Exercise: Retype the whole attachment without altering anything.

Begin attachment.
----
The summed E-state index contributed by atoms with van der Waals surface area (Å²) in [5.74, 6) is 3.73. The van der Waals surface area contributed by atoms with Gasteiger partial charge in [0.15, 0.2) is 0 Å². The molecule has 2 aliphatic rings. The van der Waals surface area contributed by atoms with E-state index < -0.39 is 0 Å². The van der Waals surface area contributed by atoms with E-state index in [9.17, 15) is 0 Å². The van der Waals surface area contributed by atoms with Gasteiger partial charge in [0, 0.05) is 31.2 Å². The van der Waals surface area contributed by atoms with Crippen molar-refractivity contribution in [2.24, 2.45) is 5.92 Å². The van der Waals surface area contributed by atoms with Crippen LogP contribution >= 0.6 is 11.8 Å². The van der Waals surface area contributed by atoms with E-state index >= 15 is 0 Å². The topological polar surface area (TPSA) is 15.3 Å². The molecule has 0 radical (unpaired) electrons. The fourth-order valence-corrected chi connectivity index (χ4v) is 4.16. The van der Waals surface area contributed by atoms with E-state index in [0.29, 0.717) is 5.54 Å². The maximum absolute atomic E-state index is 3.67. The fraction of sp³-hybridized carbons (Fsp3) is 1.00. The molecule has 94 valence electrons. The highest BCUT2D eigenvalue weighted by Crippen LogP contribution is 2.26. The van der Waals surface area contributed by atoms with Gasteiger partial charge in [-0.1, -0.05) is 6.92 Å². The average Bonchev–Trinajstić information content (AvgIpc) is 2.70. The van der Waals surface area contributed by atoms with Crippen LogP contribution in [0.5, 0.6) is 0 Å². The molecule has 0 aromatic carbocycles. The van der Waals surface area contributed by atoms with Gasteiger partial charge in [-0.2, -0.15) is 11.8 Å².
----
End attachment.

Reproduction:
The summed E-state index contributed by atoms with van der Waals surface area (Å²) in [5.74, 6) is 3.73. The van der Waals surface area contributed by atoms with Gasteiger partial charge in [0.15, 0.2) is 0 Å². The molecule has 2 aliphatic rings. The van der Waals surface area contributed by atoms with E-state index < -0.39 is 0 Å². The van der Waals surface area contributed by atoms with E-state index in [9.17, 15) is 0 Å². The van der Waals surface area contributed by atoms with Gasteiger partial charge in [0, 0.05) is 31.2 Å². The van der Waals surface area contributed by atoms with Crippen molar-refractivity contribution in [2.24, 2.45) is 5.92 Å². The van der Waals surface area contributed by atoms with Crippen LogP contribution >= 0.6 is 11.8 Å². The van der Waals surface area contributed by atoms with E-state index >= 15 is 0 Å². The topological polar surface area (TPSA) is 15.3 Å². The molecule has 0 radical (unpaired) electrons. The fourth-order valence-corrected chi connectivity index (χ4v) is 4.16. The van der Waals surface area contributed by atoms with E-state index in [0.29, 0.717) is 5.54 Å². The maximum absolute atomic E-state index is 3.67. The fraction of sp³-hybridized carbons (Fsp3) is 1.00. The molecule has 94 valence electrons. The highest BCUT2D eigenvalue weighted by Crippen LogP contribution is 2.26. The van der Waals surface area contributed by atoms with Gasteiger partial charge in [-0.1, -0.05) is 6.92 Å². The average Bonchev–Trinajstić information content (AvgIpc) is 2.70. The van der Waals surface area contributed by atoms with Crippen LogP contribution in [0.5, 0.6) is 0 Å². The molecule has 0 aromatic carbocycles. The van der Waals surface area contributed by atoms with Gasteiger partial charge in [-0.2, -0.15) is 11.8 Å².